That has been one of the many unfortunate outcomes of the release of Blue Bayou, that Crapser, who decided not to expose his life story and pain to the public microscope, continues to be contacted by many people since the release of the film. In addition to robbing him of the agency over his story, the film’s release has forced Crapser to relive trauma and be scrutinized and attacked. So we left to ask, why would Chon do this and to what end?
On this question, Chon and others who support the film have said it is important to uplift this issue of adoptees without citizenship, because the public is largely unaware of their situation. Intercountry adoptee stories and the narratives of people of color in general are rarely centered in the mainstream media. This is particularly true of those of us who are marginalized within marginalized communities, such as adoptees without citizenship within the larger community of intercountry adoptees.
We at A4J agree that our stories should and must be told; that is one of the main focuses of our work to build support for the Adoptee Citizenship Act. But, we believe in order for stories to be told correctly and respectfully, impacted adoptees must tell their own stories. An adoptee may choose to share their story because it is empowering for them. If I, as an adoptee, choose to tell my story publicly, even if other adoptees do not agree with the message or point of view, I hope the audience would know that it is still my story and perspective to share.
Chon has said he uplifted the issue of adoptees without citizenship to help them. At the end of the film, he included a statistic about the number of adoptees there are without citizenship, along with photos of impacted adoptees, so the viewer understands that this is a real issue that affects real people today.
When questioned publicly about why he did not include a call to action for the legislation in the film, Justin Chon has given two responses: 1) that he is apolitical and was unaware the legislation existed when he made the film; and 2) he did not want to include “propaganda” in his film. The first response is not believable since he simultaneously has claimed that adoptees without citizenship advised on the film, and certainly therefore had told him about the legislation. The second reason is nonsensical; under what definition can this bipartisan legislation (equally supported by Republicans and Democrats) be categorized as propaganda?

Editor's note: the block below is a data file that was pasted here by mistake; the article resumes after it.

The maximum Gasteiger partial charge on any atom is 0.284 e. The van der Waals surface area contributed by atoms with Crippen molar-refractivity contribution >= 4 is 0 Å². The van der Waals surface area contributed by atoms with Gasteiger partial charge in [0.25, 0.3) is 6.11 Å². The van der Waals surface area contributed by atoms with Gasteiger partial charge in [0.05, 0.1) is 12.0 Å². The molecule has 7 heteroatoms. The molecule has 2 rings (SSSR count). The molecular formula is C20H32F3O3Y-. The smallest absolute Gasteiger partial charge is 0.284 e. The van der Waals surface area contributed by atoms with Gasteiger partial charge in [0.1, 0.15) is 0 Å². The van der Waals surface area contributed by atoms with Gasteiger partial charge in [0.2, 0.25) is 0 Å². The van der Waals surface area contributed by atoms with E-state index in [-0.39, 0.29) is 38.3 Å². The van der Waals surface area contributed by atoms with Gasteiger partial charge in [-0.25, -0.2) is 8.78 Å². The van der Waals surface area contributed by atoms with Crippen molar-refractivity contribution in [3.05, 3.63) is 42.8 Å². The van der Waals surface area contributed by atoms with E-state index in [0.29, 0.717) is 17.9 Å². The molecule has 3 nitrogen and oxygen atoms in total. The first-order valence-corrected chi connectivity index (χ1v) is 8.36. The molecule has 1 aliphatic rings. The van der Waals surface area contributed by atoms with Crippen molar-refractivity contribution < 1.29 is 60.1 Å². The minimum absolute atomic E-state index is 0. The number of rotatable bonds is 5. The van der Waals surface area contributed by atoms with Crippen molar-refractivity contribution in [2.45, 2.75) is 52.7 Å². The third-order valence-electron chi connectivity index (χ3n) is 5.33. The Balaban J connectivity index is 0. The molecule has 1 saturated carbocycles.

Moreover, when three of us A4J met with Focus Features’ outreach staff member, they told us that their market research showed that audiences do not like calls to action. This was very interesting to me, because every time I have explained the issue of adoptees without citizenship over the last six years, complete strangers have expressed shock and asked me how they can help. The fact that market research was the basis on which the company decided not to include a call for action is evidence that the film was more about profit than about helping people.
The weekend of Blue Bayou’s release, I saw Chon on television in a tuxedo on the red carpet with other Asian American celebrities smiling and celebrating. I was taken aback that this group was deriving so much happiness from the story of someone who currently is separated from his children. Instead of leveraging his privilege and his high profile with this popular film as a platform to help A4J get the law passed and reunite families, or even using the film to raise funding to support impacted adoptees who can barely make ends meet, Chon was receiving accolades and bolstering his own career.
The Adoptee Citizenship Act is a key solution to providing all intercountry adoptees with citizenship, and deported adoptees with a pathway back to citizenship and permission to return to the U.S. Impacted adoptees want to live in the only country they have ever called home, and with the families and children that have been cruelly separated from them.
While A4J also wants this issue to be made mainstream, the point of doing so is to apply enough public pressure to get the issue finally resolved by our government, not to make audiences cry and leave them with no means to take action. It is certainly not so that a rich well-known non-adoptee can win an Academy Award.